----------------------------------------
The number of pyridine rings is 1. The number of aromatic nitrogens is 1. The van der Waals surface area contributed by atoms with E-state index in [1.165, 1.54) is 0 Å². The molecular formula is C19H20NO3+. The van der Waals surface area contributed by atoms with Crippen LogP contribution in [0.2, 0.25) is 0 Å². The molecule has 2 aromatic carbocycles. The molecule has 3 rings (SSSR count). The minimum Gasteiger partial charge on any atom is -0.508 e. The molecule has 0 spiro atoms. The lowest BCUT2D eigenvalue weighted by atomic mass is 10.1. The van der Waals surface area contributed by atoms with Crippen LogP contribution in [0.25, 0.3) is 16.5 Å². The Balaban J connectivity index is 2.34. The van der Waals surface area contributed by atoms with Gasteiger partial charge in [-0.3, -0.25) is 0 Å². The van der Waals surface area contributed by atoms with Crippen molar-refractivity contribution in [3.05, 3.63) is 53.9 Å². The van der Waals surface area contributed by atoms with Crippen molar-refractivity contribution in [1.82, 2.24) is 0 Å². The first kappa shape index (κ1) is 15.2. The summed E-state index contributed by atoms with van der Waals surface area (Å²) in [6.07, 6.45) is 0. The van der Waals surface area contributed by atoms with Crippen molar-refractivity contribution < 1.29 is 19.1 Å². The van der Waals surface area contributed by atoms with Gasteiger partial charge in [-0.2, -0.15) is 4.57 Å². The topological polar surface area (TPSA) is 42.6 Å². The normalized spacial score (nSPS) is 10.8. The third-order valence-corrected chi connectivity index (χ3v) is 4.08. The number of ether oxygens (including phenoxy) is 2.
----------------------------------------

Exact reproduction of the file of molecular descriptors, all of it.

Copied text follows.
The number of pyridine rings is 1. The number of aromatic nitrogens is 1. The van der Waals surface area contributed by atoms with E-state index in [1.165, 1.54) is 0 Å². The molecular formula is C19H20NO3+. The van der Waals surface area contributed by atoms with Crippen LogP contribution in [0.2, 0.25) is 0 Å². The molecule has 2 aromatic carbocycles. The molecule has 3 rings (SSSR count). The minimum Gasteiger partial charge on any atom is -0.508 e. The molecule has 0 spiro atoms. The lowest BCUT2D eigenvalue weighted by atomic mass is 10.1. The van der Waals surface area contributed by atoms with Crippen LogP contribution in [0.25, 0.3) is 16.5 Å². The Balaban J connectivity index is 2.34. The van der Waals surface area contributed by atoms with Gasteiger partial charge in [-0.3, -0.25) is 0 Å². The van der Waals surface area contributed by atoms with Crippen molar-refractivity contribution in [3.05, 3.63) is 53.9 Å². The van der Waals surface area contributed by atoms with Crippen molar-refractivity contribution in [1.82, 2.24) is 0 Å². The first kappa shape index (κ1) is 15.2. The summed E-state index contributed by atoms with van der Waals surface area (Å²) in [6.07, 6.45) is 0. The van der Waals surface area contributed by atoms with Crippen molar-refractivity contribution < 1.29 is 19.1 Å². The van der Waals surface area contributed by atoms with Gasteiger partial charge in [-0.2, -0.15) is 4.57 Å². The topological polar surface area (TPSA) is 42.6 Å². The normalized spacial score (nSPS) is 10.8. The third-order valence-corrected chi connectivity index (χ3v) is 4.08. The number of ether oxygens (including phenoxy) is 2.